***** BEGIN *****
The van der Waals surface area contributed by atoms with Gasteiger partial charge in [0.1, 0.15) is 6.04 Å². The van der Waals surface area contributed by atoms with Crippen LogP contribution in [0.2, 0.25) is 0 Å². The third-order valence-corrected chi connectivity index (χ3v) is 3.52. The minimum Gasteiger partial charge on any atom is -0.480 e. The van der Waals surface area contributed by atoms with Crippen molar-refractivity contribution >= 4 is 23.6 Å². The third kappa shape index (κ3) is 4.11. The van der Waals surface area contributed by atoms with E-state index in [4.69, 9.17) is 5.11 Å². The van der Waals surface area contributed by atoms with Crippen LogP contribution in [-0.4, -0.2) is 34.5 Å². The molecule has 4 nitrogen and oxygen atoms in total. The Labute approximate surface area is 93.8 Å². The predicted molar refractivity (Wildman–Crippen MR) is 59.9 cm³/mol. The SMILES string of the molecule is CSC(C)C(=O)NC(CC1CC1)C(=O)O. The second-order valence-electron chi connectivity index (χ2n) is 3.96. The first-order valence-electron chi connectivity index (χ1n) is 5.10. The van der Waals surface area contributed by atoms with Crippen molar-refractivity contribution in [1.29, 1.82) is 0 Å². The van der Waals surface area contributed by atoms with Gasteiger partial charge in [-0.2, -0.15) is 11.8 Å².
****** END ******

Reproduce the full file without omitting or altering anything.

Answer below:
The van der Waals surface area contributed by atoms with Gasteiger partial charge in [0.1, 0.15) is 6.04 Å². The van der Waals surface area contributed by atoms with Crippen LogP contribution in [0.2, 0.25) is 0 Å². The third-order valence-corrected chi connectivity index (χ3v) is 3.52. The minimum Gasteiger partial charge on any atom is -0.480 e. The van der Waals surface area contributed by atoms with Crippen molar-refractivity contribution >= 4 is 23.6 Å². The third kappa shape index (κ3) is 4.11. The van der Waals surface area contributed by atoms with E-state index in [4.69, 9.17) is 5.11 Å². The van der Waals surface area contributed by atoms with Crippen LogP contribution in [-0.4, -0.2) is 34.5 Å². The molecule has 4 nitrogen and oxygen atoms in total. The Labute approximate surface area is 93.8 Å². The predicted molar refractivity (Wildman–Crippen MR) is 59.9 cm³/mol. The SMILES string of the molecule is CSC(C)C(=O)NC(CC1CC1)C(=O)O. The second-order valence-electron chi connectivity index (χ2n) is 3.96. The first-order valence-electron chi connectivity index (χ1n) is 5.10. The van der Waals surface area contributed by atoms with Crippen molar-refractivity contribution in [1.29, 1.82) is 0 Å². The van der Waals surface area contributed by atoms with Gasteiger partial charge in [-0.2, -0.15) is 11.8 Å².